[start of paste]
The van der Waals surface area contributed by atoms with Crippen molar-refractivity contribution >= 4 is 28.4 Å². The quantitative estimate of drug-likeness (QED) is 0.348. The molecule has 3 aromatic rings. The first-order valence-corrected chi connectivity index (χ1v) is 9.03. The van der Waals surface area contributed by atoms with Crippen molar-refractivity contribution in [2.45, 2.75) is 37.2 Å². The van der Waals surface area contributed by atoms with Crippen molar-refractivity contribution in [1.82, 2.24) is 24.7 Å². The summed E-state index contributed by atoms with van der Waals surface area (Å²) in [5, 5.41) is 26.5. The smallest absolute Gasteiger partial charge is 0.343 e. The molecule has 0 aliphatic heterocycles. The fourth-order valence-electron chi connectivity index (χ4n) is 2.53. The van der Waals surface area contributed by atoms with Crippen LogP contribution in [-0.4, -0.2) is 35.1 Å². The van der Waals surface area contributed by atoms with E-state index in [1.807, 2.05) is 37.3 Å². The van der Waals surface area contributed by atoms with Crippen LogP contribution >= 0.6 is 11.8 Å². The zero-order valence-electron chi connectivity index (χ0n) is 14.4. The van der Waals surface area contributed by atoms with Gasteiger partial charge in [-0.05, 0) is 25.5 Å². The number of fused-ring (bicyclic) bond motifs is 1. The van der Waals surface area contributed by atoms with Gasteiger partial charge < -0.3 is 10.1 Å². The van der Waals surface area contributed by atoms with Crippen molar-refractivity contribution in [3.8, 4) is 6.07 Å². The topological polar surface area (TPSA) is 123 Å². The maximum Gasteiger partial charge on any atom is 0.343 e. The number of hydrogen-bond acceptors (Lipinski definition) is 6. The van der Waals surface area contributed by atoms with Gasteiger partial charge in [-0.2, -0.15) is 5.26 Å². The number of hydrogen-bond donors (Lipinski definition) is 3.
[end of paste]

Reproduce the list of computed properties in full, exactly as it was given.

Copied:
The van der Waals surface area contributed by atoms with Crippen molar-refractivity contribution >= 4 is 28.4 Å². The quantitative estimate of drug-likeness (QED) is 0.348. The molecule has 3 aromatic rings. The first-order valence-corrected chi connectivity index (χ1v) is 9.03. The van der Waals surface area contributed by atoms with Crippen molar-refractivity contribution in [2.45, 2.75) is 37.2 Å². The van der Waals surface area contributed by atoms with Crippen molar-refractivity contribution in [1.82, 2.24) is 24.7 Å². The summed E-state index contributed by atoms with van der Waals surface area (Å²) in [5, 5.41) is 26.5. The smallest absolute Gasteiger partial charge is 0.343 e. The molecule has 0 aliphatic heterocycles. The fourth-order valence-electron chi connectivity index (χ4n) is 2.53. The van der Waals surface area contributed by atoms with Crippen LogP contribution in [-0.4, -0.2) is 35.1 Å². The van der Waals surface area contributed by atoms with E-state index in [1.807, 2.05) is 37.3 Å². The van der Waals surface area contributed by atoms with Crippen LogP contribution >= 0.6 is 11.8 Å². The zero-order valence-electron chi connectivity index (χ0n) is 14.4. The van der Waals surface area contributed by atoms with Gasteiger partial charge in [-0.05, 0) is 25.5 Å². The number of fused-ring (bicyclic) bond motifs is 1. The van der Waals surface area contributed by atoms with Gasteiger partial charge < -0.3 is 10.1 Å². The van der Waals surface area contributed by atoms with Crippen molar-refractivity contribution in [3.8, 4) is 6.07 Å². The topological polar surface area (TPSA) is 123 Å². The maximum Gasteiger partial charge on any atom is 0.343 e. The number of hydrogen-bond acceptors (Lipinski definition) is 6. The van der Waals surface area contributed by atoms with Gasteiger partial charge in [-0.2, -0.15) is 5.26 Å². The number of hydrogen-bond donors (Lipinski definition) is 3.